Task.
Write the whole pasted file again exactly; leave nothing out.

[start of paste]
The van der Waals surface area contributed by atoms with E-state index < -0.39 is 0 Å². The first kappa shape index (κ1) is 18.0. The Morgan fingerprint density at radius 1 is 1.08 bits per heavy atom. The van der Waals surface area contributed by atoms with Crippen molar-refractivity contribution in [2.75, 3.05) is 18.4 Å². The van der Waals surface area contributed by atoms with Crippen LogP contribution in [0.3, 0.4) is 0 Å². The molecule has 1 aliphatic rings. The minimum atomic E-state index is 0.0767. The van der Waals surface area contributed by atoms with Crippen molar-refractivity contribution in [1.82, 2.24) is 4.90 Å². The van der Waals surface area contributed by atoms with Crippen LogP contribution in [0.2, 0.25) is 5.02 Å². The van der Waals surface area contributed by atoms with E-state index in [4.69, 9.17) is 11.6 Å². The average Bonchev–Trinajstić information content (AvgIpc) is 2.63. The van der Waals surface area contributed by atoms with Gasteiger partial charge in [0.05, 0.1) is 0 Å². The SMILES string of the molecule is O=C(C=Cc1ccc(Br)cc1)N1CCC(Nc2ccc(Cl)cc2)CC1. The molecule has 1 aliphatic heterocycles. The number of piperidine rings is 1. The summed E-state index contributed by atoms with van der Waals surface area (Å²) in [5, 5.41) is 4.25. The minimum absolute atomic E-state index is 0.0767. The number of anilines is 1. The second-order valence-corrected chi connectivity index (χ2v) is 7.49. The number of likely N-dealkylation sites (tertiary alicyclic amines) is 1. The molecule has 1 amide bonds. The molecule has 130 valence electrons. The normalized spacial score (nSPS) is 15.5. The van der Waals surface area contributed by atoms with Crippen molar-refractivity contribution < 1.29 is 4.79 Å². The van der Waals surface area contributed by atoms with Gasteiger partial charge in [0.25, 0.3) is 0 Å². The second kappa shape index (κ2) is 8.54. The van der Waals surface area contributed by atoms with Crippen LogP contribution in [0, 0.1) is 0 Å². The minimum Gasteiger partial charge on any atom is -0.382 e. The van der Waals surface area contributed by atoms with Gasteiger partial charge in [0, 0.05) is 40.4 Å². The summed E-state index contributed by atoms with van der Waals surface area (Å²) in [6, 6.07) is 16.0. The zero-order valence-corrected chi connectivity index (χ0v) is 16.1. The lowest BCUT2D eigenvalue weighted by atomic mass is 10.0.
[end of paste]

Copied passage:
The van der Waals surface area contributed by atoms with E-state index < -0.39 is 0 Å². The first kappa shape index (κ1) is 18.0. The Morgan fingerprint density at radius 1 is 1.08 bits per heavy atom. The van der Waals surface area contributed by atoms with Crippen molar-refractivity contribution in [2.75, 3.05) is 18.4 Å². The van der Waals surface area contributed by atoms with Crippen LogP contribution in [0.3, 0.4) is 0 Å². The molecule has 1 aliphatic rings. The minimum atomic E-state index is 0.0767. The van der Waals surface area contributed by atoms with Crippen molar-refractivity contribution in [1.82, 2.24) is 4.90 Å². The van der Waals surface area contributed by atoms with Crippen LogP contribution in [0.2, 0.25) is 5.02 Å². The van der Waals surface area contributed by atoms with E-state index in [4.69, 9.17) is 11.6 Å². The average Bonchev–Trinajstić information content (AvgIpc) is 2.63. The van der Waals surface area contributed by atoms with Gasteiger partial charge in [0.05, 0.1) is 0 Å². The SMILES string of the molecule is O=C(C=Cc1ccc(Br)cc1)N1CCC(Nc2ccc(Cl)cc2)CC1. The molecule has 1 aliphatic heterocycles. The number of piperidine rings is 1. The summed E-state index contributed by atoms with van der Waals surface area (Å²) in [5, 5.41) is 4.25. The minimum absolute atomic E-state index is 0.0767. The number of anilines is 1. The second-order valence-corrected chi connectivity index (χ2v) is 7.49. The number of likely N-dealkylation sites (tertiary alicyclic amines) is 1. The molecule has 1 amide bonds. The molecule has 130 valence electrons. The normalized spacial score (nSPS) is 15.5. The van der Waals surface area contributed by atoms with Crippen molar-refractivity contribution < 1.29 is 4.79 Å². The van der Waals surface area contributed by atoms with Gasteiger partial charge in [0.25, 0.3) is 0 Å². The second kappa shape index (κ2) is 8.54. The van der Waals surface area contributed by atoms with Crippen LogP contribution in [0, 0.1) is 0 Å². The minimum Gasteiger partial charge on any atom is -0.382 e. The van der Waals surface area contributed by atoms with Gasteiger partial charge in [0, 0.05) is 40.4 Å². The summed E-state index contributed by atoms with van der Waals surface area (Å²) in [6, 6.07) is 16.0. The zero-order valence-corrected chi connectivity index (χ0v) is 16.1. The lowest BCUT2D eigenvalue weighted by atomic mass is 10.0.